Why are wetlands important?
07 March 2017
People are now recognising the role wetlands play in creating healthy, biodiverse habitats.
The trust recently installed an interactive discovery trail at Lake Rotopiko - work supported by the Living Water partnership between Fonterra and the Department of Conservation (DOC).
National Wetland Trust’s chairman, Tony Roxburgh says wetlands are often described as the ‘kidneys of the earth’, filtering nutrients and waste and providing a variety of plant and animal life.
“I think the first step is to be conscious that wetlands are a value and not to disregard them as we have done in the past. They are now one of New Zealand’s rarest ecosystems and that’s simply because of people not understanding what they do,” says Tony.
Creating healthy wetlands is an important body of work for Fonterra. Through its Living Water partnership with DOC, the two are working to improve biodiversity and water quality across five key catchments.
Tony says people have only recently started to understand the hydrological role wetlands play.
“Wetlands filter water that comes from the catchment before it gets into lakes or rivers and maintains water tables. In the link between open water areas and land, there is a diverse fringe with a habitat capable of supporting a wide range of species. It can be described as a biological supermarket; this fringe area is home to a great number of species and food.”
Wetlands have also played a significant role for Maori since they first arrived in Aotearoa.
“Maori created swamp pa around some of the peat lakes. They built up these areas so they had a dry area to camp but they were there because those wetlands also provided a wide range of building materials and food, so there’s a long history of wetlands playing a very important role for iwi.”
The Living Water partnership is working to improve the quality of the five catchments but Tony says we can all do our bit.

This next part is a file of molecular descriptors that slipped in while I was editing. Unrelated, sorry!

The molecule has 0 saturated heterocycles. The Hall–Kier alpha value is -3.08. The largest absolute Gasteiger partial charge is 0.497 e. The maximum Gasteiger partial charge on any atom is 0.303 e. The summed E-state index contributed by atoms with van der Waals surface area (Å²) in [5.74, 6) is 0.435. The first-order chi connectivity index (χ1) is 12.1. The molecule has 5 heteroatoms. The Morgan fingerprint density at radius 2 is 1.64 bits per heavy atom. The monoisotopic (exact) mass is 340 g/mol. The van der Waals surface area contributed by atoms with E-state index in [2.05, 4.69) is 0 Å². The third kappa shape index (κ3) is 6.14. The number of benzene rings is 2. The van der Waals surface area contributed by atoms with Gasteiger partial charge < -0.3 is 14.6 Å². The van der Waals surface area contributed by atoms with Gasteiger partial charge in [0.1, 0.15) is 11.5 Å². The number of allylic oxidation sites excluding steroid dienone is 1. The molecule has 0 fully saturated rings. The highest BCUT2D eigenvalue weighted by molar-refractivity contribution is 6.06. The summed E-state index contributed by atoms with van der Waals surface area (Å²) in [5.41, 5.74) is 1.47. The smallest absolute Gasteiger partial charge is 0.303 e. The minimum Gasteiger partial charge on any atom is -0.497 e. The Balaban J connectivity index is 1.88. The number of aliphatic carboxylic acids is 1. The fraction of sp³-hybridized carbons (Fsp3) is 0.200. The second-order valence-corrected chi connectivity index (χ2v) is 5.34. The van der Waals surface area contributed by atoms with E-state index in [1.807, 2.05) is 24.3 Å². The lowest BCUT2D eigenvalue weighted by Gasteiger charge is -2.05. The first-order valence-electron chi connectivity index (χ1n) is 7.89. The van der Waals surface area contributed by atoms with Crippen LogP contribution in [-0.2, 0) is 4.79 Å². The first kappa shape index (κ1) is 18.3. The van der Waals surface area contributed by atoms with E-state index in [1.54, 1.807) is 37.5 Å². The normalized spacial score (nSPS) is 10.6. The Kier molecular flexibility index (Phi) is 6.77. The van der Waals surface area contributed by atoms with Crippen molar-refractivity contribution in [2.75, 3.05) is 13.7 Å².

“We are starting to see a shift in perception and people are now appreciating the role wetlands play.
“Lake Rotopiko is regarded as one of the best peat lakes in the Waikato basin. We’re looking to make it a destination by creating a trail and a centre for discovery. We want people to come from far and wide, getting the wetland experience and the education that comes with it.”
Fonterra Shareholders Council Chairman Duncan Coull says Living Water’s partnership work with wetlands is an important way for farmers to give back to the community.
“As a farmer, the Living Water partnership is our way of giving back and showing our commitment to our communities and the health of ecosystems, ensuring we are doing all we can so that they are enjoyed by future generations.
“We do a lot on our own farms, however, the wider public and communities don’t get to see that. Therefore, this is our way of contributing at a local level and doing our part.”
DOC Operations Director for Waikato, Hauraki and Taranaki David Speirs says he is proud to support the restoration of wetlands.
“The Living Water partnership is a collaborative effort between DOC and Fonterra to leverage the capabilities that we have in common, achieving more than we can separately.
“It’s a really proud moment to see our Living Water partnership significantly contributing to all the great work the National Wetland Trust has done at Lake Rotopiko. There’s been a lot of hard work by many parties over the past 20 years to get it to the amazing state it’s in now.”
Two of the Living Water sites, the Pūkorokoro/Miranda and Awarua-Waituna catchments are recognised by the Ramsar Convention as wetlands of international significance, highlighting the importance of the work Living Water is doing to help restore and protect them.